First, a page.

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170 Reviews from our TripAdvisor Community

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Showing 7: English reviews
Leeds, United Kingdom
Level Contributor
12 reviews
common_n_attraction_reviews_1bd8 3 helpful votes
4 of 5 bubbles Reviewed July 21, 2016 via mobile

This lovely castle is somewhere we always bring friends who visit us, it's lovely to see that restoration continues but that the castle is not being spoilt. Inline the last review we ask that the entrance costs are kept low so we can continue to visit regularly. Just some info in English works be helpful.

Helpful?
Thank Richard M
Galicia, Spain
Level Contributor
125 reviews
22 attraction reviews
common_n_attraction_reviews_1bd8 19 helpful votes
5 of 5 bubbles Reviewed February 1, 2016

Yes, the man on the gate wasn't just there selling the tickets. We got there past five o'clock on Sunday evening and he chirps up and says with a beaming smile that the 3 Euros include a guided tour! He certainly was enthusiastic about the history that surrounds this castle and delivered his knowledge accordingly. There is an ongoing effort... More 

Helpful?
Thank Michael M
Vincenzo_DMTT, Operatore at Castello di Rocca Imperiale, responded to this review

Thanks, we'll consider your suggestion... More 

Italy
Level Contributor
248 reviews
114 attraction reviews
common_n_attraction_reviews_1bd8 92 helpful votes
4 of 5 bubbles Reviewed August 8, 2015

Beautiful castle in a commanding position along the north Ionian coast, in a location that turned out to be impregnable to any invader, including the Turks as late as 1644. It’s a quite sizeable fort, bigger than many others constructed in this southern Italian region, enlarged a few times after the first structure erected by Frederick II of Svevia in... More 

Helpful?
Thank Giulio1412
Edinburgh, United Kingdom
Level Contributor
21 reviews
8 attraction reviews
common_n_attraction_reviews_1bd8 13 helpful votes
5 of 5 bubbles Reviewed February 26, 2015 via mobile

This Castle is just amazing. It has been refurbished in the last few years but its condition is still the same of the past. It belongs to Federico II. The guide of the Castle is very friendly. Another great thing about this place is the atmosphere: quite and fascinating. You could have an amazing view on the sea as well,... More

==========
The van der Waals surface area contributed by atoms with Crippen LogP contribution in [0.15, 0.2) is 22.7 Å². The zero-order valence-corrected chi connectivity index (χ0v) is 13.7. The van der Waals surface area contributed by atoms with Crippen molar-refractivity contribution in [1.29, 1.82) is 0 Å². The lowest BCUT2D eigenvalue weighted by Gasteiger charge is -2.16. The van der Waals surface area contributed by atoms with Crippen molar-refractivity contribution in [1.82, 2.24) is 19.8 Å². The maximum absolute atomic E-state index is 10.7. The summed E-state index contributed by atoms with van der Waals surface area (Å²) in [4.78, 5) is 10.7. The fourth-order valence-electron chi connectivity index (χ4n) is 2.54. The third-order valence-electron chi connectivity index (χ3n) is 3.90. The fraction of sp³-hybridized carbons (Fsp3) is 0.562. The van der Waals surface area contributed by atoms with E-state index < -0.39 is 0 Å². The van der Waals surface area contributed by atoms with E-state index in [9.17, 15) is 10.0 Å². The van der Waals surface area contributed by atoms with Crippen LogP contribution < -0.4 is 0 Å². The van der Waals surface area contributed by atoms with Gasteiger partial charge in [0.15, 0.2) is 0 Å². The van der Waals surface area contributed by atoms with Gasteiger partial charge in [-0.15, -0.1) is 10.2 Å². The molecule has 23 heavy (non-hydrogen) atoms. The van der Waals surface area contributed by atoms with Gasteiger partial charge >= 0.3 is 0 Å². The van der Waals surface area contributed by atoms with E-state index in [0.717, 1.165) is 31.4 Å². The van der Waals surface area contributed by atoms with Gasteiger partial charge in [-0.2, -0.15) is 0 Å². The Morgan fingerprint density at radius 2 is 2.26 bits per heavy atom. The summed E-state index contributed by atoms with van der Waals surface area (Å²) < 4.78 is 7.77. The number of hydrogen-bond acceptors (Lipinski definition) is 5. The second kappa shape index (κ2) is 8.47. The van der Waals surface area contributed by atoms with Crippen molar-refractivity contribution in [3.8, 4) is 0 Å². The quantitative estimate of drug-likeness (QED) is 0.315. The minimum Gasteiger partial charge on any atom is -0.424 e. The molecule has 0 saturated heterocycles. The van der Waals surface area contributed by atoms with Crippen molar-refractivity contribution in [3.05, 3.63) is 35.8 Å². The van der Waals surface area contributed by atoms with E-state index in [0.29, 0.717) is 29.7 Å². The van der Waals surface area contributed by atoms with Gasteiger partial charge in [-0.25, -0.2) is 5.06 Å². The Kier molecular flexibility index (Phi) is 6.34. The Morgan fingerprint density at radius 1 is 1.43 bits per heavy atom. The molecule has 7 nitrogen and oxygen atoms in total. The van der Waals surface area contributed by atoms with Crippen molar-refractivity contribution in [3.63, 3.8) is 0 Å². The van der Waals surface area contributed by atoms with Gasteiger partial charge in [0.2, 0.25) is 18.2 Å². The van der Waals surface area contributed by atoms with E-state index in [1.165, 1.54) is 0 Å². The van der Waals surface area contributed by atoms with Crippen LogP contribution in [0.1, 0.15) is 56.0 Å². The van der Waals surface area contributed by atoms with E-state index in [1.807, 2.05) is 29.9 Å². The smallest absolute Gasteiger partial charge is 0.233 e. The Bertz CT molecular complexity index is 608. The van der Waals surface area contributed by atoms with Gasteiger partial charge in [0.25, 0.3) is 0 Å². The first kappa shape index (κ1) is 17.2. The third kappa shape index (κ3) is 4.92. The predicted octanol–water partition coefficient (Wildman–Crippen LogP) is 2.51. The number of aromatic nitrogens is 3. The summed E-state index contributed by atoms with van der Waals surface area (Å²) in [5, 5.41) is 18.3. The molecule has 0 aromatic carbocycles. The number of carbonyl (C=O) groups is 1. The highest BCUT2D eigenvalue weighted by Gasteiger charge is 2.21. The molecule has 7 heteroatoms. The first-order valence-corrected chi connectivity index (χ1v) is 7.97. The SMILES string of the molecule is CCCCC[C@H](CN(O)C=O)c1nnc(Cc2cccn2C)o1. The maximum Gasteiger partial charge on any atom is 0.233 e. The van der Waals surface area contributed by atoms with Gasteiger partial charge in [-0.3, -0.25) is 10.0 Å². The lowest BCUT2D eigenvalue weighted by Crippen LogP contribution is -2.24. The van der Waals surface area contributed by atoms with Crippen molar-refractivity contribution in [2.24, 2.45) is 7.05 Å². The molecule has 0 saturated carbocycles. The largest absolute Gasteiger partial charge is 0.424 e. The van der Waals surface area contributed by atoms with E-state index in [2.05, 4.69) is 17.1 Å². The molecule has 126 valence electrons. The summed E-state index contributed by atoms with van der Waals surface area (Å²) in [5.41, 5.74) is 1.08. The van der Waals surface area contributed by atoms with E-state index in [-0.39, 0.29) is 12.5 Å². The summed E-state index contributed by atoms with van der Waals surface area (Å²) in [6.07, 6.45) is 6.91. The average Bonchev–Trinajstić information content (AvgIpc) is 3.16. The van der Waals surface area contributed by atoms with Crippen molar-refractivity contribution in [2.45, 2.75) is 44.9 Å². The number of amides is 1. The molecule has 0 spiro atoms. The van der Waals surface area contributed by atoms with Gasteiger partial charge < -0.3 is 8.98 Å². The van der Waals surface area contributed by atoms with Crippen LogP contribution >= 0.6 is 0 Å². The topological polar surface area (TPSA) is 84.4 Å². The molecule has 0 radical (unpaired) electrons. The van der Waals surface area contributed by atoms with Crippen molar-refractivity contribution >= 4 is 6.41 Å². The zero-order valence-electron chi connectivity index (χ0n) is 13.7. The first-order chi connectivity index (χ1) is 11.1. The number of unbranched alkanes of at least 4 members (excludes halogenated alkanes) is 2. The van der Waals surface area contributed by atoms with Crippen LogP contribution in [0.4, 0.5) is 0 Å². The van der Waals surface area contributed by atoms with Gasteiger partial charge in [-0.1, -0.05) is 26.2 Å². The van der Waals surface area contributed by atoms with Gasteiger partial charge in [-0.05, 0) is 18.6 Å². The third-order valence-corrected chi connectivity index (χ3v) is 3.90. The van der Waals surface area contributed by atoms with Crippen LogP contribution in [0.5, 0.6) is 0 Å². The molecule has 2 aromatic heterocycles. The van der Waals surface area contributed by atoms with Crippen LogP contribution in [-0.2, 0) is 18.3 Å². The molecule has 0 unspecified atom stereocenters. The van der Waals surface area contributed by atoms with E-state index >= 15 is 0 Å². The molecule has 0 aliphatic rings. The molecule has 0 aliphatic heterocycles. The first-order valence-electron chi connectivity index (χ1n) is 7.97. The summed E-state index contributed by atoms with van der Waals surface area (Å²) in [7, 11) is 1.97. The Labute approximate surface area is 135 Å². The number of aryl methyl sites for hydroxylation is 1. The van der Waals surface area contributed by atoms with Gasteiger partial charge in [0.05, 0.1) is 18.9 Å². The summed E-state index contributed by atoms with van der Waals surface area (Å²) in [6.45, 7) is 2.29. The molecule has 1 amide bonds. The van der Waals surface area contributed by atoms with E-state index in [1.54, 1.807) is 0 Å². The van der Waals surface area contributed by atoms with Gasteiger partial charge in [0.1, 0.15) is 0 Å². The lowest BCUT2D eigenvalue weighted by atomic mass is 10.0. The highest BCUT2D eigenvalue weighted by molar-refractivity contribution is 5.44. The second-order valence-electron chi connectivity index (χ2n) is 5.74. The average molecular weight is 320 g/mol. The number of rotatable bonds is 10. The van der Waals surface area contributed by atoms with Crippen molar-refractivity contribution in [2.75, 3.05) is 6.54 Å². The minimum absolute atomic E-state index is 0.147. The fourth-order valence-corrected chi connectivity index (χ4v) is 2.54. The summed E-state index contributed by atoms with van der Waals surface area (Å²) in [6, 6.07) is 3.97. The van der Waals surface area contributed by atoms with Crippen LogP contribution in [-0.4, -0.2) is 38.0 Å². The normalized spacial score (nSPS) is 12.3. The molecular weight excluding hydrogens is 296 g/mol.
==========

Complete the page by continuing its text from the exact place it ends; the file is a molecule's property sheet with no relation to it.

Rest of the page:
Helpful?
Thank Rossella P
Sydney, Australia
Level Contributor
2,451 reviews
1,375 attraction reviews
common_n_attraction_reviews_1bd8 2,274 helpful votes
5 of 5 bubbles Reviewed February 20, 2015

First things first. This is the dead heart of Calabria and as much abounds with myths, legends and superstitions. It is alleged that Alaric, the Visigoth king was buried here with his treasure. The river was diverted, according to legend, he was buried and the river was returned to its natural course. 'Show me', is my response..... and where is... More 

Helpful?
Thank Eli B
London
Level Contributor
3 reviews
common_n_attraction_reviews_1bd8 4 helpful votes
5 of 5 bubbles Reviewed September 21, 2014

The castle at the very top of the hill on which sits the small town of Rocca Imperiale is one of the most well preserved and beautiful medieval castles I have ever seen. We had no expectations, and visited the town just because we were staying nearby, so the castle was a surprising treat. There is very little information available... More 

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3 Thank PhoebeFisher
Potenza, Italy
Level Contributor
170 reviews
54 attraction reviews
common_n_attraction_reviews_1bd8 186 helpful votes
4 of 5 bubbles Reviewed November 3, 2013

This castle is open for unguided tours and you can also reserve to have a guided tour (not known if in English). We did the unguided tour. There isn't anything in the castle to explain what you are seeing but most of it is obvious. They have done an interesting restoration with glass walkways where some of the floors would... More 

Helpful?
2 Thank BrunoAP